- See under epilepsy.
Origin of grand mal
- a disorder of the nervous system, characterized either by mild, episodic loss of attention or sleepiness (petit mal) or by severe convulsions with loss of consciousness (grand mal).
Origin of epilepsy
Word Origin for epilepsy
- a form of epilepsy characterized by loss of consciousness for up to five minutes and violent convulsionsCompare petit mal
Word Origin for grand mal
"convulsive epilepsy" (with loss of consciousness), 1842, from French grand mal, literally "great sickness" (see grand (adj.)). Opposed to petit mal "absence seizure."
1570s, from Middle French epilepsie (16c.), from Late Latin epilepsia, from Greek epilepsia "seizure," from epi "upon" (see epi-) + lepsis "seizure," from leps-, future stem of lambanein "take hold of, grasp" (see analemma).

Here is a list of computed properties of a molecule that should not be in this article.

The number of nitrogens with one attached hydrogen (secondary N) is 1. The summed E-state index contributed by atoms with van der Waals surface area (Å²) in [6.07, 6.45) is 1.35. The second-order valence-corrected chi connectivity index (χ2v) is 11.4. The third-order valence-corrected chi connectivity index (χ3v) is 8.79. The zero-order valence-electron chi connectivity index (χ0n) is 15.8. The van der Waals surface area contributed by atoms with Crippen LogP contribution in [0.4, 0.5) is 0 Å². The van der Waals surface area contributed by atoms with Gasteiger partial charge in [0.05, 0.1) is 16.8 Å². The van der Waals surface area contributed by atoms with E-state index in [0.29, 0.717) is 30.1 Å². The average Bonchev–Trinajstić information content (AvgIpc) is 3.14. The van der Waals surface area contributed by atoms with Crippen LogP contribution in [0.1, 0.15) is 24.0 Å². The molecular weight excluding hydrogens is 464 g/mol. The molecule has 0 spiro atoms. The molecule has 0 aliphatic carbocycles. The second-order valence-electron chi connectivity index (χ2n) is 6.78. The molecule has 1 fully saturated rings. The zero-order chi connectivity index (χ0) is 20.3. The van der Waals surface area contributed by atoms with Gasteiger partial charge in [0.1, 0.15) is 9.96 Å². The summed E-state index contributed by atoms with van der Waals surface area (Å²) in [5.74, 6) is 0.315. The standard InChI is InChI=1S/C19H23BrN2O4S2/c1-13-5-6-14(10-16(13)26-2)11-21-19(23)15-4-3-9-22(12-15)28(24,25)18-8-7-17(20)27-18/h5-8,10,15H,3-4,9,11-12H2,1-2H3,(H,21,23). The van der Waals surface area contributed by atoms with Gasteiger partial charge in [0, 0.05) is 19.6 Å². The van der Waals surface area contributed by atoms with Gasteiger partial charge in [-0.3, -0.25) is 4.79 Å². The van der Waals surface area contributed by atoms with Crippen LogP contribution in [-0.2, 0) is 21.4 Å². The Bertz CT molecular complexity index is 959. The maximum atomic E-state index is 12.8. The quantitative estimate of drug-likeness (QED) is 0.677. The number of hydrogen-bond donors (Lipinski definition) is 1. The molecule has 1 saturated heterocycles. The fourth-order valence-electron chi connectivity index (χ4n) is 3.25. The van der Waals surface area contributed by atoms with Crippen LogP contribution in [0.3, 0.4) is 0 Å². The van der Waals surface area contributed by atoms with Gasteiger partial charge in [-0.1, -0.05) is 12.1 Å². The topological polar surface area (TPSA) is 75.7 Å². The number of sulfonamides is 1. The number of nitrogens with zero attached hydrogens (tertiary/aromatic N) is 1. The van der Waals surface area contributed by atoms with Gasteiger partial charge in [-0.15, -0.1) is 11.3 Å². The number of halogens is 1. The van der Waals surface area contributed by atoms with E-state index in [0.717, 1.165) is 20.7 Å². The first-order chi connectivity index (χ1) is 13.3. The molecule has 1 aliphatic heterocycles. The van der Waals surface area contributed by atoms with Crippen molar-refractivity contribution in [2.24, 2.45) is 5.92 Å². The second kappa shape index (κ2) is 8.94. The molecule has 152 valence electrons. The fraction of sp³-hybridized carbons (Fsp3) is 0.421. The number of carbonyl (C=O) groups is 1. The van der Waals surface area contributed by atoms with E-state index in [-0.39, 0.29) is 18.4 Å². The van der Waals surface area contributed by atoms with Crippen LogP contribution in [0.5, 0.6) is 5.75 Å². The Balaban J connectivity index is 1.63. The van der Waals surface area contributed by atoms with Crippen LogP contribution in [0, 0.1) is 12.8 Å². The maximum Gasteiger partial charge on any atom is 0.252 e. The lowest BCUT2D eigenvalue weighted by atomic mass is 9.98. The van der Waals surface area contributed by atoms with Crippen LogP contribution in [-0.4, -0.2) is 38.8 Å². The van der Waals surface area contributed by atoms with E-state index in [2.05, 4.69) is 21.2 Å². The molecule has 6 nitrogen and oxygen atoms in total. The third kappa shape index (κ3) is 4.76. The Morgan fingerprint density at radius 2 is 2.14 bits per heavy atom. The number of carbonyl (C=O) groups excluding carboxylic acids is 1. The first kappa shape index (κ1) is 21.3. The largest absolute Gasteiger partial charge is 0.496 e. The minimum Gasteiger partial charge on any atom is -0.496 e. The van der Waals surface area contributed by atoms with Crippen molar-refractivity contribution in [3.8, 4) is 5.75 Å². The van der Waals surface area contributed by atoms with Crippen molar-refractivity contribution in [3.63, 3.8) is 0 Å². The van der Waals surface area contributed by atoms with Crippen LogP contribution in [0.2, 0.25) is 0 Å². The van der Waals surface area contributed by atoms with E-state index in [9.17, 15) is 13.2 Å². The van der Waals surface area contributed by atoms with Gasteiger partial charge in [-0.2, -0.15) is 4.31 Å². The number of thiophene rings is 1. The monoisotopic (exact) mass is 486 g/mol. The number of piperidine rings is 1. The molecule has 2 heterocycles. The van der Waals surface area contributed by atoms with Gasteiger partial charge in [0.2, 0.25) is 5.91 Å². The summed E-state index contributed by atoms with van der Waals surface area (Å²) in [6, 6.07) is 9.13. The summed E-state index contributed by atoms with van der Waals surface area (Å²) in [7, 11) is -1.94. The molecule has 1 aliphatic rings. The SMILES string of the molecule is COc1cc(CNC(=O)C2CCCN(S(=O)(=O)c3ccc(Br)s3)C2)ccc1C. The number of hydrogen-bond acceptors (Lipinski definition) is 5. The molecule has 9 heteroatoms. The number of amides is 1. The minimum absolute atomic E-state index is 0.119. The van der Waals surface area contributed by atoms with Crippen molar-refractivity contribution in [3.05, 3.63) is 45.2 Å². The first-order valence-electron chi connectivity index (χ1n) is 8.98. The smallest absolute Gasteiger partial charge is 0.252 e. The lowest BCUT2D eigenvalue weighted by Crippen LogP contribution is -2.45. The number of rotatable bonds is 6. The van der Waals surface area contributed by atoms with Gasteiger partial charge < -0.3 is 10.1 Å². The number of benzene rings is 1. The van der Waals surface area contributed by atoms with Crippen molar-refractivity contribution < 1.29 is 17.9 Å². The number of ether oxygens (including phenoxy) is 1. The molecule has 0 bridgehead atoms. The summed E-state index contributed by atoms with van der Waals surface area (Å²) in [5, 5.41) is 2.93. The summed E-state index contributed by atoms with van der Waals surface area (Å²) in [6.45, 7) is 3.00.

Earlier was epilencie (late 14c.), from Middle French epilence, with form influenced by pestilence. The native name was falling sickness.
- Any of various neurological disorders characterized by sudden, recurring attacks of motor, sensory, or psychic malfunction with or without loss of consciousness or convulsive seizures.seizure disorder
- A severe epilepsy characterized by seizures involving tonic-clonic spasms and by the loss of consciousness.generalized tonic-clonic epilepsy generalized tonic-clonic seizure disorder grand mal epilepsy major epilepsy
- Any of various neurological disorders characterized by recurrent seizures. Epilepsy is caused by abnormal electrical activity in the brain.